The bright spot in this whole story is that I discovered you can buy a digital thermostat for your swamp cooler! Who knew!?! They're a bit pricey, but I am interested. Once we solve all our problems, I think I will get one.


Wednesday, April 21, 2010

Best News of the Century!!

I received a phone call this morning saying, "Congratulations, everything is FINE!!!" That means I am done. 10 years later, I am done with school!! Yahoo.

I'm trying to post an audio file of the voice mail message, but it's not working well. Google is supposed to be inventing a way to post your voice mails directly from your cell phone, but it's under construction or something and not available. Bummer.

Try clicking on the "enclosure link" (I don't even know what that is).

Sunday, February 14, 2010

I'm Famous!!!

A list of 14 things that I love has been featured on Megan's blog as part of her 14 Days of Love project. Check it out here!

Sunday, January 31, 2010


Know how when you're getting a shot at the doctors or at the dentist and they always tell you to think of a happy place? What do people think of? I think most everyone probably thinks of Disneyland. When you're grown up they let you watch the needle, so that's what I do now.

Sunday, January 24, 2010


I think the second most stressful part of being a parent of small kids is getting them ready to go out the door (the worst stresser is waking up screaming at 2 am and then not going back to sleep). The getting-ready-to-go-out-the-door process exponentially complicates itself in the cold winter due to coats and shoes even though you might only be going 20 feet from your doorstep to the car, to another doorstep.

Late last night I was getting the three kids ready to leave my mom's house after the Jazz game. Maggie is at the age where she can dress herself 50 to 75% of the way, but then needs help with one thing or another. She was putting her coat on and had one arm in, but was struggling with the other. She was bending her arm back funny like happens sometimes and so she was missing the sleeve. She asked me for help, and silly mean old me, instead of having her readjust her arm, I just forced it until it went in the sleeve hole, at which point a loud pop was heard. She screamed "OWWW!!!" but didn't cry and her shoulder didn't look dislocated and she still had full range of motion, so being the proud, reassuring parent, I just rubbed it and said, you'll be OK.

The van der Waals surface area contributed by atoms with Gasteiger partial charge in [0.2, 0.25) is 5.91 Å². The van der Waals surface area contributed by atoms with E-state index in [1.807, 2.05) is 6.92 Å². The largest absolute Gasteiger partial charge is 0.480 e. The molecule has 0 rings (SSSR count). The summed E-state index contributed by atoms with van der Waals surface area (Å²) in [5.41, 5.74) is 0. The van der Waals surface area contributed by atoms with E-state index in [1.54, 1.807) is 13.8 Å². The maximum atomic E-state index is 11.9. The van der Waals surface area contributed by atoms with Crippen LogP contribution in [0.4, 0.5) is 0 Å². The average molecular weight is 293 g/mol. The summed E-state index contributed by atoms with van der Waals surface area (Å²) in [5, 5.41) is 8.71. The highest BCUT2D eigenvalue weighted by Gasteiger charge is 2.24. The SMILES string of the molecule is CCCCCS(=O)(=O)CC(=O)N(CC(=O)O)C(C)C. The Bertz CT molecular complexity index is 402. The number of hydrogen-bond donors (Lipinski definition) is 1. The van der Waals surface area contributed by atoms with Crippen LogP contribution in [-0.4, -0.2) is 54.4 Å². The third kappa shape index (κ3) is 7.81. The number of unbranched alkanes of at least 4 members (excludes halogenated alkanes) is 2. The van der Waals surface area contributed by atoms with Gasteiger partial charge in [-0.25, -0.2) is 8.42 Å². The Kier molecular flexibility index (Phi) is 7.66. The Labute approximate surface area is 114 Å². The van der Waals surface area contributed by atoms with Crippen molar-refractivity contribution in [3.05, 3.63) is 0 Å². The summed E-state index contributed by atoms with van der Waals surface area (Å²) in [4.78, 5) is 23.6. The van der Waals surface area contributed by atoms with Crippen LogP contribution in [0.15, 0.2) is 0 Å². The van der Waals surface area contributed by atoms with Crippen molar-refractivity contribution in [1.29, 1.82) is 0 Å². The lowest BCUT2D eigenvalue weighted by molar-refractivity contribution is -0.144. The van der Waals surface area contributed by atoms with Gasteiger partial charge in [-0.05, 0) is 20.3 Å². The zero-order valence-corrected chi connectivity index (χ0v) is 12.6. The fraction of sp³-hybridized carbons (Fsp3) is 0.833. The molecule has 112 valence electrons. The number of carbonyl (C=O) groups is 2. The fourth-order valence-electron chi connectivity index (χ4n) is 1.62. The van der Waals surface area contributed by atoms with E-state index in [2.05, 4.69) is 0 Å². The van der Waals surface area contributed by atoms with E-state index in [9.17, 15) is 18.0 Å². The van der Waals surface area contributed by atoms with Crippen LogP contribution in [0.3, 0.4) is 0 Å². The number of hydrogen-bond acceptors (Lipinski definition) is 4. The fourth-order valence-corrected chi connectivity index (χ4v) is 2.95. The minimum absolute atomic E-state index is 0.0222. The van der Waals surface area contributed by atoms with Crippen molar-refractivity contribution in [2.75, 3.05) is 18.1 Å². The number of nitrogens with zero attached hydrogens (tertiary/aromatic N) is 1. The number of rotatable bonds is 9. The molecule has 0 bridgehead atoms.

So then this morning she was watching me put a coat on one of the twins. After I was done she said, "Good job brudder! Daddy not breaka your arm. Daddy breaka my arm Grandma's house." I had to laugh. She is a good sport. I am glad kids are made of rubber and they don't break that easily. I am surprised that none of them have had to have stitches yet. By the time I was their cumulative age (~6.5 years) I had had stitches at least 3 times.

Here are some pictures of the twins the Sunday before Christmas. Things started out good with a standoff-ish high five and went downhill from there.

Will is really good at arching his back. I think he will make a fine wrestler.

Friday, January 8, 2010

Engineering Tip #1

Since this is a blog devoted to the art and science of engineering, I decided I should post an engineering tip.

Today's tip is about broken back slopes. I know that sounds risque and improprietous, but it is not what you think, it is a real engineering term. Click here to google broken back slopes. We will break down a broken back slope to understand its features and then calculate an equivalent slope.

Everyone repeat out loud today's objective with me: We will break down a broken back slope to understand its features and then calculate an equivalent slope.

OK. Lets start by examining the case of a retaining wall. A retaining wall with an infinite slope is shown below. The wall height is H and the back slope rises from the horizontal at the angle B (beta). The angle of the backslope (beta) is used in a long equation ripe with trigonometry functions to calculate the active force coefficient of the retaining wall backfill soil that must retained. The equation is called Coulomb Active Pressure (click to see in Wikipedia - oh, and don't forget to donate).

Now we will look at a retaining wall with a broken back slope. If the horizontal distance of the slope to the point where the back slope breaks is less than 2 times H, we should calculate an equivalent back slope called B' (beta prime) to use in the Coulomb Active Pressure calculation. B' (beta prime) is the angle of a line extrapolated from the top of the retaining wall to a distance 2 times H behind the wall.